Significant efforts will continue to be made to monitor the park environment including population trends for threatened, significant and keystone native species.
Ecosystem rehabilitation will continue, particularly within areas previously subject to phosphate mining, in order to increase viable habitat for native flora and fauna.
There may be an opportunity to expand the area of land and sea that is included within the park. Subject to public consultation and Australian Government priorities, the Director will seek to extend the area of the park to include other areas of high conservation value and possibly remove areas of low conservation value. If areas are added to the park they will be managed in accordance with relevant provisions of this plan.
Two wetlands within the park, The Dales and Hosnies Spring, are listed on the Ramsar Convention and are managed consistently with the Ramsar requirements for Wetlands of International 4 Draft Management Plan 2012-2022 Importance. The park and adjacent areas are listed on the Commonwealth Heritage List and are managed consistently with the relevant management principles under the EPBC Act (s. 341Y).
Environmental research provides a better understanding of the island's natural environment and information for environmental management. This plan includes research priorities that will help increase understanding and conservation of the island's land and marine environments.
Climate change may affect all aspects of the park including the park's natural environment, visitor use, and maintenance of facilities and infrastructure. Based on the latest scientific information available, management activities will be adapted where possible to help reduce the impacts of climate change on park values.
Cultural heritage management
There are some places of historic and cultural heritage significance within the park including Chinese temples and other sites used by island residents. It is important to recognise the values of historic and cultural sites and to enable visitor and cultural use of the park while minimising impacts on the park environment.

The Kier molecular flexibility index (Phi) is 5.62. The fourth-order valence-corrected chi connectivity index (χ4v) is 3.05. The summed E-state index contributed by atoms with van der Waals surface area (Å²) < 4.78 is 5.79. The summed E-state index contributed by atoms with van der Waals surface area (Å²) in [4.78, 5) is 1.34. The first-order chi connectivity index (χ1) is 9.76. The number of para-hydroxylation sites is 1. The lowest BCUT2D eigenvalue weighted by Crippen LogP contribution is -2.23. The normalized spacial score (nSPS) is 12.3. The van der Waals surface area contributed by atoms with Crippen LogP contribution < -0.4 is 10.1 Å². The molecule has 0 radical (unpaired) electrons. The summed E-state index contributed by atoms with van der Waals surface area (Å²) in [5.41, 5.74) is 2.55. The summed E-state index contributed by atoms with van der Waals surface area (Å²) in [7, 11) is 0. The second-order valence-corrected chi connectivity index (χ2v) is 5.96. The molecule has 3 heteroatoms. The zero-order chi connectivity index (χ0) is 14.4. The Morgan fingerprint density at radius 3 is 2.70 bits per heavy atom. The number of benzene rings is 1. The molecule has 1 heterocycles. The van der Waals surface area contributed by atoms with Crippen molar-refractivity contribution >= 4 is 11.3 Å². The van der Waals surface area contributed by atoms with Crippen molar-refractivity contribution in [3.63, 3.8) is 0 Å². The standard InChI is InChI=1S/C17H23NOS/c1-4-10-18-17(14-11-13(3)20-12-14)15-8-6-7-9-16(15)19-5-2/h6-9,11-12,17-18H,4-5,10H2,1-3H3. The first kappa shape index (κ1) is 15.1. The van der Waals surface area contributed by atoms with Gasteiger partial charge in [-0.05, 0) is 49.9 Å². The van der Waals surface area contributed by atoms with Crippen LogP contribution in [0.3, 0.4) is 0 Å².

Use and appreciation of the park
The park's terrestrial and marine environments and the diverse range of species they support are major attractions for visitors to the island. Visitors to the park can participate in a range of naturebased recreational activities including observing wildlife, scuba diving, snorkelling, bushwalking and scenic walks and drives.
This plan encourages and supports visitor use and appreciation of the park that does not impact on the park's natural environment or visitor safety. Increasing visitor understanding and appreciation of the park's environment is an important part of improving the visitor experience.
Park facilities and infrastructure will help manage visitor impacts on the park environment while enabling visitors to enjoy and safely use the park. Incidents that may affect people's safety and protection of the park's natural environment will be managed using standard emergency management procedures.
Commercial tourism activities that have minimal impacts on the park are encouraged. People wishing to conduct commercial activities in the park require a permit.
Stakeholders and partnerships
Developing and maintaining good working relationships and partnerships with key stakeholders - including the community, non-government organisations, private industry, research institutions and governments - will be critical in the implementation of this plan. Where possible, the Director of National Parks (the Director) will engage in effective partnerships that support island-wide conservation, natural heritage research and nature-based tourism initiatives which provide benefits to the park as well as socio-economic and scientific benefits for partners, stakeholders and residents.
The EPBC Act prohibits certain activities being undertaken in the park except in accordance with a management plan. New activities not described or foreseen in this plan need to be assessed to determine whether they will impact on the park. Provision has been made in the plan to enable the Director to take or authorise action in response to proposed new activities and issues not currently specified in the plan.
Before the next management plan is prepared, this plan will be evaluated to determine how effective and efficient it was in achieving its intended aims.